On Dec. 26, the SEC charged Brazil-based Centrais Elétricas Brasileiras S.A. (Electrobras) (NYSE: EBR) with violating the books and records and the internal controls provisions of the FCPA. Eletrobras, without admitting or denying the charges, agreed to pay a civil money penalty of $2.5 million to the SEC. Eletrobras is a Brazilian power generation, transmission, and distribution company and is 51% owned by the Brazilian federal government. The SEC order stated that from 2009 to 2015, a majority-owned subsidiary of Eletrobras, Eletrobras Termonuclear S.A. (Eletronuclear), engaged in illicit activity involving the construction of a nuclear power plant. Eletronuclear officials received bribes as part of an illicit bid-rigging and bribery scheme among private Brazilian construction companies. The Eletronuclear officials misused their position to authorize unnecessary costs to inflate the cost of Eletronuclear’s project. In return, the construction company paid Eletronuclear officials approximately $9 million. Due to weak and ineffective internal controls around financial reporting, Eletrobras did not detect the bribery scheme.
On Dec. 26, Polycom Inc. (Polycom), a California-based provider of communication products, agreed to pay the SEC approximately $16.3 million to settle charges that it violated the FCPA. Polycom paid approximately $10.7 million in disgorgement, approximately $1.8 million in prejudgment interest, and a $3.8 million civil penalty. Polycom organized a company in China, Polycom Communications Solutions (Beijing) Co., Ltd. (Polycom China), to distribute products and services in China. From 2006 to 2014, Polycom China allegedly implemented a scheme to improperly pay government officials to obtain additional business. The scheme involved Polycom China selling its products to distributors, who then sold the products to resellers, who further sold the products to the end users. Polycom China’s distributors obtained business from its customers by offering and making cash payments to government officials who influenced the customers’ decisions to buy. Polycom China would provide a fake discount to the distributor when selling the product to cover the cost of the illegal payments made to government officials. Polycom China also kept track of the fraudulent sales in a separate system outside of Polycom’s company-approved systems. Polycom China’s senior executives would later record the fraudulent sales in the company-approved system and provide false justifications for the discounts. Polycom failed to maintain a sufficient system of controls and did not have an effective compliance program to detect the scheme.The DOJ declined prosecution of Polycom consistent with the FCPA Corporate Enforcement Policy.The declination letter cited (1) Polycom’s identification of the misconduct; (2) Polycom’s prompt, voluntary self-disclosure; (3) Polycom’s thorough investigation; (4) Polycom’s full cooperation, including providing the DOJ with all relevant facts, making employees available for interviews, translating foreign language documents into English, and identifying unrelated misconduct; (5) Polycom’s remediation, including the steps that Polycom took to enhance its compliance program and its internal accounting controls, terminating the employment of eight individuals involved in the misconduct, disciplining 18 other employees, and terminating the company’s relationship with one of its channel partners. Pursuant to the letter agreement, Polycom agreed to disgorge $30,978,000, split between the SEC, the U.S. Treasury Department, and the U.S. Postal Inspection Service Consumer Fraud Fund.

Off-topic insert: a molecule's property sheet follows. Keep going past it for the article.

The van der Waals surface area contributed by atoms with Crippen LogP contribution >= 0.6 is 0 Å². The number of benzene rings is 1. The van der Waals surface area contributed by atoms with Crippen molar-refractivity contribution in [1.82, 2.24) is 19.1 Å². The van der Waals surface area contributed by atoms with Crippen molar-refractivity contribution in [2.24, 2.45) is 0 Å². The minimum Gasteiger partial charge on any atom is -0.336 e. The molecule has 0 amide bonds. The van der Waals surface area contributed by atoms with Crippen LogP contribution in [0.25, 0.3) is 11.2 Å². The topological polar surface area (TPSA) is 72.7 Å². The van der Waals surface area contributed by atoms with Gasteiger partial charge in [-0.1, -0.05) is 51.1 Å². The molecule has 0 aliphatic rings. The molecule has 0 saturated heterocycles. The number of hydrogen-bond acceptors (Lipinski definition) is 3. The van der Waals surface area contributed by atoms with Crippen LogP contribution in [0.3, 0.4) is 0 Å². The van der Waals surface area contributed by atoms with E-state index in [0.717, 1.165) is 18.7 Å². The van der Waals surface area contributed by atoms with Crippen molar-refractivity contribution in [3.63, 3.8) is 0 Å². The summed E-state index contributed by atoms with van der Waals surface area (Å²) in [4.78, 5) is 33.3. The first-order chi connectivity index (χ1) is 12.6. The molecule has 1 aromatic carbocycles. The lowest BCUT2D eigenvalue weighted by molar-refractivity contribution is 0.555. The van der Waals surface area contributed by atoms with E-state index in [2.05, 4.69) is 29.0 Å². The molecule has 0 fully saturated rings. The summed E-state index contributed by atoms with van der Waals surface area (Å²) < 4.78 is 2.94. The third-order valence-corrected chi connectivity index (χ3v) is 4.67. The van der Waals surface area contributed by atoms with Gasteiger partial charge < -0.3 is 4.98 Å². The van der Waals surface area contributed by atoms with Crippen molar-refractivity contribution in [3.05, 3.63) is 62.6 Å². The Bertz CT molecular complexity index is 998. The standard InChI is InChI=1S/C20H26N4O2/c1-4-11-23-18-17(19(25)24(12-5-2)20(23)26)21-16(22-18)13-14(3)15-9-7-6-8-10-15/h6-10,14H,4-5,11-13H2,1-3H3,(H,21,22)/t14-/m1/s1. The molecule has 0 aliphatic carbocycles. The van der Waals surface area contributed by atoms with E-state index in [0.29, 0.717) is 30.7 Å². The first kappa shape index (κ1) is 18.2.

A.Ivan Alexis Guedez
On Oct. 30, Ivan Alexis Guedez pleaded guilty to one count of conspiracy to launder money. Guedez was a former procurement officer for Petroleos de Venezuela S.A. (PDVSA), which is a Venezuelan state-owned and state-controlled energy company. While at PDVSA, Guedez orchestrated an international money laundering scheme with other PDVSA officials, which also included FCPA violations, by accepting bribes from U.S. companies to gain business. In addition, Guedez will forfeit all proceeds from his criminal activities.